Of course, families are not identical and will not be looking for the same K-12 "product", so there will be more than one "product" and more than one price. In other words, once the government gets completely out of the education business, there will be a much larger variety of K-12 "products". Each will be priced correctly because parents will voluntarily pay the price charged for a given "product" only if they see that the value of the product meets or exceeds that price. Competition among schools will encourage educational entrepreneurs to find ways to cut costs while maintaining or increasing the value of their products.


Blogger Harp Maven said...

This comment has been removed by a blog administrator.

1/2/06 04:43  
Blogger Harp Maven said...

This comment has been removed by a blog administrator.

1/2/06 04:45  
Blogger Harp Maven said...

Number 12 - too much faith in the market. Also, I don't think that a solution to increasing health care costs is to cut staff. Doesn't it depend upon whether or not there is excess staff? Given your views on public education, I can understand where any staff in a public school is excessive! However, given that the schools exist, the number of staff should be determined by the needs of the school, not health care costs. Passing on some of the cost of health care to the staff would seem like a more doable solution. Also, turning down the thermostat is reasonable to a point. I do not support public education. However, knowing that it's not going to go away over night, I would propose solutions that will not have every parent who supports public education responding to your comments as the product of irrational thought. Rather, continue with the question of the decreasing number of students, and how that can save money in some areas which can be transferred to those areas like fuel and health care that are rising precipitously. Then you might suggest that public funding of education may not be able to support the education that parents want for their kids, and that privatizing the educational system would, in fact, give parents more control. Don't we all like to feel we have some control over our kids' education, and the the quality shouldn't have to be linked to healthcare costs for staff and the price of fuel? Because as more money is needed for the peripheral costs, the kids' education will inevitably suffer. I'll continue to think about what you wrote. Thanks!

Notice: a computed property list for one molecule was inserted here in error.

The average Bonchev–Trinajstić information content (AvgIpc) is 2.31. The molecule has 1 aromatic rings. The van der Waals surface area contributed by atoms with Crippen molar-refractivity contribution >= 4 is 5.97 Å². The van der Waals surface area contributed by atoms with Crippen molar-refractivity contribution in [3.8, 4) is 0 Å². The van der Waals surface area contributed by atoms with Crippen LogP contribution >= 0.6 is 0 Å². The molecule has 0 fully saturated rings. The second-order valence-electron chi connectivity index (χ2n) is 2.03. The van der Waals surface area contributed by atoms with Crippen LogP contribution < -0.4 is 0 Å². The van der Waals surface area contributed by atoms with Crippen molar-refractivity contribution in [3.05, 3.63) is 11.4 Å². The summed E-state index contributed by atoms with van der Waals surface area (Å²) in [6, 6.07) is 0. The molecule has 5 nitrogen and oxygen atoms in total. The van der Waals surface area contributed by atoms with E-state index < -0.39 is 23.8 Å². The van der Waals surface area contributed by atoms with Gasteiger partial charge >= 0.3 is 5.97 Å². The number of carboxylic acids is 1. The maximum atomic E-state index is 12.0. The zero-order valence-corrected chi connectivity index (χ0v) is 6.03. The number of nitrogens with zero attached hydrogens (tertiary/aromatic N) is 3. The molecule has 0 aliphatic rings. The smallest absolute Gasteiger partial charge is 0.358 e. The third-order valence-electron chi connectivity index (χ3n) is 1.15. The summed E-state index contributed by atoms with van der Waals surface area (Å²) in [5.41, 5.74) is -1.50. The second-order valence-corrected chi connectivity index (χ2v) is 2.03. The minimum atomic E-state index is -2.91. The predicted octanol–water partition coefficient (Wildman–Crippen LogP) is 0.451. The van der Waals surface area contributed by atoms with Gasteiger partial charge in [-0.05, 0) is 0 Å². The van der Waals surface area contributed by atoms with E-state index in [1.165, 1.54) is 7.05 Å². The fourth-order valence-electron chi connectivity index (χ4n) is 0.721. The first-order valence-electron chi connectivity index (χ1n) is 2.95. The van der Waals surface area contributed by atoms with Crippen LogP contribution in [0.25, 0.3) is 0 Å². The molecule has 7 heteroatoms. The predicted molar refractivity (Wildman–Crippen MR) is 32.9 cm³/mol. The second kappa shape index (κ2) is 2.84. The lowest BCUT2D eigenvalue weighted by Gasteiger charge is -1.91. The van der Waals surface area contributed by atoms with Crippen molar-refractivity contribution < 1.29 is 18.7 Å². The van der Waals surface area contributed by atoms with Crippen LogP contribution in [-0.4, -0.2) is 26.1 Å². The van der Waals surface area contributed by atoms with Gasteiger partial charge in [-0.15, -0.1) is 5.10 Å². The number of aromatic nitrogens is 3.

1/2/06 04:48